Title:The Sweetly Diabolic Art Of Jim Flora
Like its two predecessors (The Mischievous Art of Jim Flora and The Curiously Sinister Art of Jim Flora), this anthology celebrates a visionary whose work is steeped in vari-hued paradox. Flora's figures are fun while threatening; playful yet dangerous; humorous but deadly. His helter-skelter arabesques are clustered with strangely contorted critters of no identifiable species, juxtaposed amid toothpick towers and trombones twisted into stevedore knots. Down his streets lurch demonic mutants sporting fried-egg eyes, dagger noses, and bonus limbs. Yet, despite the raucous energy projected in these hyperactive mosaics, a typical Flora freak circus often projects harmony and balance -- an ordered chaos. Like the first two volumes of Floriana, The Sweetly Diabolic Art of Jim Flora features paintings, drawings, and sketches from the 1940s through the 1990s -- many never previously published or exhibited; more artifacts from the artist's 1940s tenure in the Columbia Records art department; and vintage newspaper and magazine illustrations. This collection also heralds the first publication of an early, abandoned book for youngsters, "The X-Ray Eye of Wallingford Hume," which Flora drafted in 1943. Equally fascinating are original roughs, overlays, and concept images for his 1950s and '60s published kid-lit. In a curious inversion from art to objet d'art, these partial illustrations -- intended to be layered for a printer's composite -- are impressive, in their curious minimalism, as stand-alone masterpieces. A gallery of 1940s pen and pencil sketches invokes a catacomb of nightmarish apparitions and inscrutable petroglyphs. Sweetly Diabolic also collects for the first time between covers a sideshow of science widgetry from a short-lived, now-obscure mid-1950s monthly, Research & Engineering, for which Flora served as art director. Chronicles of Flora's career, personal vignettes, and mementos from the family archives augment the images. Although a lot of his work appears cartoonish, Flora didn't draw comics. He always projected a veneer of sophistication that elevated his images to the level of fine art, even when grinding out topical illustrations for newsstand weeklies. Flora deftly merged the well mannered with the maniacal--eyeball jazz that bops and bounces in unfathomable meters.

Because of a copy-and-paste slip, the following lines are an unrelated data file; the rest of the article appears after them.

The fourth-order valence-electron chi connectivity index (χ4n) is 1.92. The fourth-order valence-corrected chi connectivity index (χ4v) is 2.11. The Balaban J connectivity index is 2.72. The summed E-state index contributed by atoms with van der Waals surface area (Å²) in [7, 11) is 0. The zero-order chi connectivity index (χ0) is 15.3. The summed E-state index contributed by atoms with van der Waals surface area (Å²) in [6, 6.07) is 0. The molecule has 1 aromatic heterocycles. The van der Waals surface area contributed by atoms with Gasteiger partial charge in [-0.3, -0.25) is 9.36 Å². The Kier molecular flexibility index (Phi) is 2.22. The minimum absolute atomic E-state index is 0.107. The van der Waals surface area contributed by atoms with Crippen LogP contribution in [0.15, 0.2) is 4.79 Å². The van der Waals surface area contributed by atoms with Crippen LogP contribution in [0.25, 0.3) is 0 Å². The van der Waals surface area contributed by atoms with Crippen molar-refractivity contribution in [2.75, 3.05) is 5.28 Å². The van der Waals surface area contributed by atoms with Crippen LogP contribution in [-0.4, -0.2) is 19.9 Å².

Second hand Paperback